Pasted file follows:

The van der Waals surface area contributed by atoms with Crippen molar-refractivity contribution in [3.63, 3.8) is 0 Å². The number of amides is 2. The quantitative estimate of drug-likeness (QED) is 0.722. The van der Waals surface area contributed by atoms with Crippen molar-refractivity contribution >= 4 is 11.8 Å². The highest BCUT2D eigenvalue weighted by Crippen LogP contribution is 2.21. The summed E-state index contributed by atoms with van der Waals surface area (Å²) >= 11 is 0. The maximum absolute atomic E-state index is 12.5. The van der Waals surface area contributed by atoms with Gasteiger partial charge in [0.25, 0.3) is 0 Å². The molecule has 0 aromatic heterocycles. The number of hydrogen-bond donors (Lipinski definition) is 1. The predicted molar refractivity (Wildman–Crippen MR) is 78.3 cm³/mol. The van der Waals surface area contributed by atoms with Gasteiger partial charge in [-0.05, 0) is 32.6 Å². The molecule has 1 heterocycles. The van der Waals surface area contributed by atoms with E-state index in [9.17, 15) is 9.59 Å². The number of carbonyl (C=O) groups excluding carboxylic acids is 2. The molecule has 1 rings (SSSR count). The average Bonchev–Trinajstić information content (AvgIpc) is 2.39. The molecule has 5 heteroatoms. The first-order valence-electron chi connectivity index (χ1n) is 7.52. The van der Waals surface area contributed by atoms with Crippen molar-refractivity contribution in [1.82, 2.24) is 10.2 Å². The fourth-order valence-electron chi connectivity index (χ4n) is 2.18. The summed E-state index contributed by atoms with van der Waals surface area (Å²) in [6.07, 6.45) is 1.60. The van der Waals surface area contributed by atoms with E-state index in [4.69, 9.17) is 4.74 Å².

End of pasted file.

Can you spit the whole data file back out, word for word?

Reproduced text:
The van der Waals surface area contributed by atoms with Crippen molar-refractivity contribution in [3.63, 3.8) is 0 Å². The number of amides is 2. The quantitative estimate of drug-likeness (QED) is 0.722. The van der Waals surface area contributed by atoms with Crippen molar-refractivity contribution >= 4 is 11.8 Å². The highest BCUT2D eigenvalue weighted by Crippen LogP contribution is 2.21. The summed E-state index contributed by atoms with van der Waals surface area (Å²) >= 11 is 0. The maximum absolute atomic E-state index is 12.5. The van der Waals surface area contributed by atoms with Gasteiger partial charge in [0.25, 0.3) is 0 Å². The molecule has 0 aromatic heterocycles. The number of hydrogen-bond donors (Lipinski definition) is 1. The predicted molar refractivity (Wildman–Crippen MR) is 78.3 cm³/mol. The van der Waals surface area contributed by atoms with Gasteiger partial charge in [-0.05, 0) is 32.6 Å². The molecule has 1 heterocycles. The van der Waals surface area contributed by atoms with E-state index in [9.17, 15) is 9.59 Å². The number of carbonyl (C=O) groups excluding carboxylic acids is 2. The molecule has 1 rings (SSSR count). The average Bonchev–Trinajstić information content (AvgIpc) is 2.39. The molecule has 5 heteroatoms. The first-order valence-electron chi connectivity index (χ1n) is 7.52. The van der Waals surface area contributed by atoms with Crippen molar-refractivity contribution in [1.82, 2.24) is 10.2 Å². The fourth-order valence-electron chi connectivity index (χ4n) is 2.18. The summed E-state index contributed by atoms with van der Waals surface area (Å²) in [6.07, 6.45) is 1.60. The van der Waals surface area contributed by atoms with E-state index in [4.69, 9.17) is 4.74 Å².